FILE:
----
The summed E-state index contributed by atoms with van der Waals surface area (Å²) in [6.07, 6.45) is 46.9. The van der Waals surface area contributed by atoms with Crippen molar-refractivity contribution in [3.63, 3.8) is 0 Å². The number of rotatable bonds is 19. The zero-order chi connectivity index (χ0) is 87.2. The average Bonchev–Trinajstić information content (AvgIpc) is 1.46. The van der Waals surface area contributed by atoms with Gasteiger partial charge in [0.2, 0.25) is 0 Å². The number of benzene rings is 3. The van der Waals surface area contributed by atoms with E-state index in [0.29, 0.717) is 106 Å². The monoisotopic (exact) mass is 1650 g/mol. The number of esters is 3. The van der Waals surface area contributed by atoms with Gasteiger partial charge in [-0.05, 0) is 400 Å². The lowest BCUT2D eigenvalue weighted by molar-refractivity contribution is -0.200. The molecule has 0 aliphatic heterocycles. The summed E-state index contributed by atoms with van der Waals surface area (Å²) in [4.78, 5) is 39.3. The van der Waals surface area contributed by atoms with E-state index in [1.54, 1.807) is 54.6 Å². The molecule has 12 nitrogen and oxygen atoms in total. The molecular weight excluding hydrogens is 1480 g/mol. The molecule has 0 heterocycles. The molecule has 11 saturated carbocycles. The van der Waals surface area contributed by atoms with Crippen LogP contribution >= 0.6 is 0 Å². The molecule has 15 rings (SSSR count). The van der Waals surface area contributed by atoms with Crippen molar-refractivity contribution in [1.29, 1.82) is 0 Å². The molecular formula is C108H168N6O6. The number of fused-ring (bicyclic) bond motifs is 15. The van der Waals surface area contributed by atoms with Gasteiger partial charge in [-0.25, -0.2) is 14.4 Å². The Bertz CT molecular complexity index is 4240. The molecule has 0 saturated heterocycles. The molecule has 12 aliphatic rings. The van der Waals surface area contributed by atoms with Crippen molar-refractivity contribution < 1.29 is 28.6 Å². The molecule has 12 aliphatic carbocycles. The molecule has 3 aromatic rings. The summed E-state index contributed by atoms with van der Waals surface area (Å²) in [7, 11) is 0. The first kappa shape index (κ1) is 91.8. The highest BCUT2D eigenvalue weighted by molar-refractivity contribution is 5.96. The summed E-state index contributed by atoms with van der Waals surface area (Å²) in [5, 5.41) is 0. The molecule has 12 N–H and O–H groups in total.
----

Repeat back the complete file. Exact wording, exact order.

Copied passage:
The summed E-state index contributed by atoms with van der Waals surface area (Å²) in [6.07, 6.45) is 46.9. The van der Waals surface area contributed by atoms with Crippen molar-refractivity contribution in [3.63, 3.8) is 0 Å². The number of rotatable bonds is 19. The zero-order chi connectivity index (χ0) is 87.2. The average Bonchev–Trinajstić information content (AvgIpc) is 1.46. The van der Waals surface area contributed by atoms with Gasteiger partial charge in [0.2, 0.25) is 0 Å². The number of benzene rings is 3. The van der Waals surface area contributed by atoms with E-state index in [0.29, 0.717) is 106 Å². The monoisotopic (exact) mass is 1650 g/mol. The number of esters is 3. The van der Waals surface area contributed by atoms with Gasteiger partial charge in [-0.05, 0) is 400 Å². The lowest BCUT2D eigenvalue weighted by molar-refractivity contribution is -0.200. The molecule has 0 aliphatic heterocycles. The summed E-state index contributed by atoms with van der Waals surface area (Å²) in [4.78, 5) is 39.3. The van der Waals surface area contributed by atoms with E-state index in [1.54, 1.807) is 54.6 Å². The molecule has 12 nitrogen and oxygen atoms in total. The molecular weight excluding hydrogens is 1480 g/mol. The molecule has 0 heterocycles. The molecule has 11 saturated carbocycles. The van der Waals surface area contributed by atoms with Crippen LogP contribution >= 0.6 is 0 Å². The molecule has 15 rings (SSSR count). The van der Waals surface area contributed by atoms with Crippen molar-refractivity contribution in [1.29, 1.82) is 0 Å². The molecular formula is C108H168N6O6. The number of fused-ring (bicyclic) bond motifs is 15. The van der Waals surface area contributed by atoms with Gasteiger partial charge in [-0.25, -0.2) is 14.4 Å². The Bertz CT molecular complexity index is 4240. The molecule has 0 saturated heterocycles. The molecule has 12 aliphatic rings. The van der Waals surface area contributed by atoms with Crippen molar-refractivity contribution < 1.29 is 28.6 Å². The molecule has 12 aliphatic carbocycles. The molecule has 3 aromatic rings. The summed E-state index contributed by atoms with van der Waals surface area (Å²) in [7, 11) is 0. The first kappa shape index (κ1) is 91.8. The highest BCUT2D eigenvalue weighted by molar-refractivity contribution is 5.96. The summed E-state index contributed by atoms with van der Waals surface area (Å²) in [5, 5.41) is 0. The molecule has 12 N–H and O–H groups in total.